Promising biomarkers for predicting the outcomes of patients with KRAS wild-type metastatic colorectal cancer treated with anti-epidermal growth factor receptor monoclonal antibodies: a systematic review with meta-analysis

Int J Cancer. 2013 Oct 15;133(8):1914-25. doi: 10.1002/ijc.28153. Epub 2013 Jul 13.


KRAS mutations have been established as a major predictive biomarker for resistance to the treatment of metastatic colorectal cancer (mCRC) with anti-epidermal growth factor receptor monoclonal antibodies (anti-EGFR MoAbs). However, many patients with KRAS wild-type tumors still do not respond to the treatment. We conducted a systematic review with meta-analysis to assess whether BRAF mutations, PIK3CA mutations and PTEN loss can predict the outcomes of patients with KRAS wild-type mCRC treated with anti-EGFR MoAbs. Studies that explored the association of one or more of the three biomarkers with progression-free survival (PFS), overall survival (OS) and/or objective response rate (ORR) were identified through August 2012. Summary hazard ratios (HRs) and rate differences (RDs) and corresponding 95% confidence intervals (CIs) were calculated by using the random-effects model. BRAF mutations, PIK3CA exon 20 mutations and PTEN loss were all associated with shorter PFS (HR = 2.59, 95% CI 1.67-4.03; HR = 2.52, 95% CI 1.33-4.78 and HR = 1.75, 95% CI 1.19-2.56, respectively), shorter OS (HR = 2.74, 95% CI 1.79-4.19; HR = 3.29, 95% CI 1.60-6.75 and HR = 1.85, 95% CI 1.30-2.64, respectively) and lower ORR (RD = -36%, 95% CI -44 to -28%; RD = -38%, 95% CI -51 to -24% and RD = -41%, 95% CI -68 to -14%, respectively). PIK3CA exon 9 mutations were associated with none of the outcomes. Studies with relevant data consistently demonstrated a stronger predictive power of combined multiple biomarkers as compared to one alteration alone. These results suggest that BRAF mutations, PIK3CA exon 20 mutations and PTEN loss are predictive of worseoutcomes in KRAS wild-type mCRC treated with anti-EGFR MoAbs [corrected]. However, the quality of included studies varied, and some of the meta-analyses were limited by significant between-study heterogeneity. In the future, well-designed large randomized controlled trials conducted in KRAS wild-type mCRC patients with subgroup analysis according to BRAF, PIK3CA exon 20 and PTEN status are essential to fully assess the clinical relevance of these biomarkers.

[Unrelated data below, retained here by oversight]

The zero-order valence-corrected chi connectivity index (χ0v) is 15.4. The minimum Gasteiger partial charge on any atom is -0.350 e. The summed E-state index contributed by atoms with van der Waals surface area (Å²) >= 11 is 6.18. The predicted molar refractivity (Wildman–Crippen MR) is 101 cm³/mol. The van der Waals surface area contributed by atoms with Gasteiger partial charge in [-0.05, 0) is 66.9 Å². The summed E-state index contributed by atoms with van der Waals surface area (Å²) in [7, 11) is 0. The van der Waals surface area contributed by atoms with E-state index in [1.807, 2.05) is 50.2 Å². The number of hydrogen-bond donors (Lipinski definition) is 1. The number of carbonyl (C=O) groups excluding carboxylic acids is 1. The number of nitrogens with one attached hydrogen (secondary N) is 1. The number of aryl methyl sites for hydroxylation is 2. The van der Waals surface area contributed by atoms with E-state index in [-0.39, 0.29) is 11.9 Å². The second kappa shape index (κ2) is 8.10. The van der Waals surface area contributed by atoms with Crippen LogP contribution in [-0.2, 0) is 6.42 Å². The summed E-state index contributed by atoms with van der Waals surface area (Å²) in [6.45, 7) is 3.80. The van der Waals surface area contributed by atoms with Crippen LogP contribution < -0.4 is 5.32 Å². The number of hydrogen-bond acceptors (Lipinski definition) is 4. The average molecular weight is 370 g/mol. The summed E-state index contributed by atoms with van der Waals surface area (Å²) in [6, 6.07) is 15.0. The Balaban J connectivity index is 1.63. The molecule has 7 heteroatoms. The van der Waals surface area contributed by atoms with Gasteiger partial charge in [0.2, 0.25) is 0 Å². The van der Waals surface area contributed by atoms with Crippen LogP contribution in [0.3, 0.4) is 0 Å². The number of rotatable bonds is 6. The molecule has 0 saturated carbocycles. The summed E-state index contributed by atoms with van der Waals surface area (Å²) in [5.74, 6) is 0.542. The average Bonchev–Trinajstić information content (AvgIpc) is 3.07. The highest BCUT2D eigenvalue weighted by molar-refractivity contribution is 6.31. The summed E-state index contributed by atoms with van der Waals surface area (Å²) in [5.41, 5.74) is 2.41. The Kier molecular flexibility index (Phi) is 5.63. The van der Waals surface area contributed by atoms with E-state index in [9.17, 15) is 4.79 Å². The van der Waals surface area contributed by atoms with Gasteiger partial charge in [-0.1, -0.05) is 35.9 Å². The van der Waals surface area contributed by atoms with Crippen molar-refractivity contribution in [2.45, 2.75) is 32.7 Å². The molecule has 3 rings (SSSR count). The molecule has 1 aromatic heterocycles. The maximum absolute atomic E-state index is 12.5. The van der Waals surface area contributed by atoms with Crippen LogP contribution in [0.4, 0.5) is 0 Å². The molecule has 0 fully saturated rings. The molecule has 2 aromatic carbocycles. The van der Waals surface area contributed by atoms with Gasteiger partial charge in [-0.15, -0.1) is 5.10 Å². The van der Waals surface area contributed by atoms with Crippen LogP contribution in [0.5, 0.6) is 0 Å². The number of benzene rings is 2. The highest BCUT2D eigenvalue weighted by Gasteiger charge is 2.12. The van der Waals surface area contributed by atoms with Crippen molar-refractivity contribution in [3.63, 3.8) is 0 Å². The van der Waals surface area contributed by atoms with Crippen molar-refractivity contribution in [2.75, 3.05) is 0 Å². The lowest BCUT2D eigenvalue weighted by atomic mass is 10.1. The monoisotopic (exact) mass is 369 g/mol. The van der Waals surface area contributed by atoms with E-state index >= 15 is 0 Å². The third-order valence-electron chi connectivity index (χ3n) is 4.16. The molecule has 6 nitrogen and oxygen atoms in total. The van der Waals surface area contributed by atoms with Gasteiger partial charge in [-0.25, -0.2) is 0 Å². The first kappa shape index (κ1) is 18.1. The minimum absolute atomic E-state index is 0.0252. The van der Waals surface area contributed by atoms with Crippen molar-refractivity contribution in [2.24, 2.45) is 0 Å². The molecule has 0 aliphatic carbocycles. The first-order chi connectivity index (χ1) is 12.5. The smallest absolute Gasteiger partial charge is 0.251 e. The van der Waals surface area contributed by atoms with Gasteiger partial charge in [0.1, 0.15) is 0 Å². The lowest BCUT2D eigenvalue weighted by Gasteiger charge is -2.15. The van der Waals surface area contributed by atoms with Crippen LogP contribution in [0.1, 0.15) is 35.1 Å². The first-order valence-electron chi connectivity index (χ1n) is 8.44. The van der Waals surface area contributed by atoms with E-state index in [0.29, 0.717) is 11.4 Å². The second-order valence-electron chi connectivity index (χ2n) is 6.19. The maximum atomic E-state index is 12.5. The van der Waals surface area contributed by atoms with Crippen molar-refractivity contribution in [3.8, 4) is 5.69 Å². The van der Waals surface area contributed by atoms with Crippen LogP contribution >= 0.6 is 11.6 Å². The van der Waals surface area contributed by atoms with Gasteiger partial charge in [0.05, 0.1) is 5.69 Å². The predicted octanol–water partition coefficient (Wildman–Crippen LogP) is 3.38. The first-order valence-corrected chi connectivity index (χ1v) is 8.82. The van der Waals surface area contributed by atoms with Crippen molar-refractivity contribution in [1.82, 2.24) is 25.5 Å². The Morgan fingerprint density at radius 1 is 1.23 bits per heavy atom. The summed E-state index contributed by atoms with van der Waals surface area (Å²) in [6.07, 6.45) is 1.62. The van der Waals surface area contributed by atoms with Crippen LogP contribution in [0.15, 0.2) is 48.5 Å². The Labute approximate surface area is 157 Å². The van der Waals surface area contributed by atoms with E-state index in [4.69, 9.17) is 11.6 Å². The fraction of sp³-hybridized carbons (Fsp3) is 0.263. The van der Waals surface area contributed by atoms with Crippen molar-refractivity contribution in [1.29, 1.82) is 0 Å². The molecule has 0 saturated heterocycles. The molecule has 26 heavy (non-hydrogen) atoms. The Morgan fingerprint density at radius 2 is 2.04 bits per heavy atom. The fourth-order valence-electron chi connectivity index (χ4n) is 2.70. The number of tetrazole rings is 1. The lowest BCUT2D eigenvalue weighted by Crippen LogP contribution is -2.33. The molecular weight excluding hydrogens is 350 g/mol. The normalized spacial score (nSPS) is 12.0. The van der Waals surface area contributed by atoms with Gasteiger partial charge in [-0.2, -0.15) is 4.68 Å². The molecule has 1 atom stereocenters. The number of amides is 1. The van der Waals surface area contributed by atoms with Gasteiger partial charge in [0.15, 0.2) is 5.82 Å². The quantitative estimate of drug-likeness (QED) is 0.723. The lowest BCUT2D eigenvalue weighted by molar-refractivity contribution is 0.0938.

Keywords: KRAS; biomarker; colorectal cancer; meta-analysis; monoclonal antibody.

Publication types

  • Meta-Analysis
  • Research Support, Non-U.S. Gov't
  • Review
  • Systematic Review

MeSH terms

  • Adult
  • Aged
  • Aged, 80 and over
  • Antibodies, Monoclonal / therapeutic use
  • Biomarkers, Tumor
  • Class I Phosphatidylinositol 3-Kinases
  • Colorectal Neoplasms / drug therapy*
  • Colorectal Neoplasms / mortality*
  • Drug Resistance, Neoplasm
  • ErbB Receptors / antagonists & inhibitors
  • ErbB Receptors / immunology
  • Female
  • Humans
  • Male
  • Middle Aged
  • Neoplasm Metastasis
  • PTEN Phosphohydrolase / genetics*
  • Phosphatidylinositol 3-Kinases / genetics*
  • Proto-Oncogene Proteins / genetics*
  • Proto-Oncogene Proteins / metabolism
  • Proto-Oncogene Proteins B-raf / genetics*
  • Proto-Oncogene Proteins p21(ras)
  • Treatment Outcome
  • Young Adult
  • ras Proteins / genetics*
  • ras Proteins / metabolism


  • Antibodies, Monoclonal
  • Biomarkers, Tumor
  • KRAS protein, human
  • Proto-Oncogene Proteins
  • Phosphatidylinositol 3-Kinases
  • Class I Phosphatidylinositol 3-Kinases
  • PIK3CA protein, human
  • EGFR protein, human
  • ErbB Receptors
  • BRAF protein, human
  • Proto-Oncogene Proteins B-raf
  • PTEN Phosphohydrolase
  • PTEN protein, human
  • Proto-Oncogene Proteins p21(ras)
  • ras Proteins